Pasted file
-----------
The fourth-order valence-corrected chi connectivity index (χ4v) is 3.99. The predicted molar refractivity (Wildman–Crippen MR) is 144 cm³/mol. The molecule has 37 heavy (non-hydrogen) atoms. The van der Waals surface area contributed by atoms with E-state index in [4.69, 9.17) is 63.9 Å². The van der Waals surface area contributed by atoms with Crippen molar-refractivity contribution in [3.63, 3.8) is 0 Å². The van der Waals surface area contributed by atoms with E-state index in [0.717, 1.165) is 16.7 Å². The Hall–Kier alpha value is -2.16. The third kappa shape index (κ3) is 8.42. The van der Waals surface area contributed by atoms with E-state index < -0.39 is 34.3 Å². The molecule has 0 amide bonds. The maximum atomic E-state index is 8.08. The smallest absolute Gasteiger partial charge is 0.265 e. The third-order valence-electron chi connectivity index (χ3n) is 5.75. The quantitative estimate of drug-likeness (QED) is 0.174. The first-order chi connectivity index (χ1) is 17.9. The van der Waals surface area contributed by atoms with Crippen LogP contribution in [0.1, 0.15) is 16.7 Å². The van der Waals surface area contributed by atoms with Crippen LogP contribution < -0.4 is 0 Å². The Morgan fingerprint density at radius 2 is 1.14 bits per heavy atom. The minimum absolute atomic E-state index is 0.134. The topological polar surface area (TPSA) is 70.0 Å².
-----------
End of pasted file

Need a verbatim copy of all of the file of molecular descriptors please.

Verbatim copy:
The fourth-order valence-corrected chi connectivity index (χ4v) is 3.99. The predicted molar refractivity (Wildman–Crippen MR) is 144 cm³/mol. The molecule has 37 heavy (non-hydrogen) atoms. The van der Waals surface area contributed by atoms with E-state index in [4.69, 9.17) is 63.9 Å². The van der Waals surface area contributed by atoms with Crippen molar-refractivity contribution in [3.63, 3.8) is 0 Å². The van der Waals surface area contributed by atoms with E-state index in [0.717, 1.165) is 16.7 Å². The Hall–Kier alpha value is -2.16. The third kappa shape index (κ3) is 8.42. The van der Waals surface area contributed by atoms with E-state index < -0.39 is 34.3 Å². The molecule has 0 amide bonds. The maximum atomic E-state index is 8.08. The smallest absolute Gasteiger partial charge is 0.265 e. The third-order valence-electron chi connectivity index (χ3n) is 5.75. The quantitative estimate of drug-likeness (QED) is 0.174. The first-order chi connectivity index (χ1) is 17.9. The van der Waals surface area contributed by atoms with Crippen LogP contribution in [0.1, 0.15) is 16.7 Å². The van der Waals surface area contributed by atoms with Crippen LogP contribution < -0.4 is 0 Å². The Morgan fingerprint density at radius 2 is 1.14 bits per heavy atom. The minimum absolute atomic E-state index is 0.134. The topological polar surface area (TPSA) is 70.0 Å².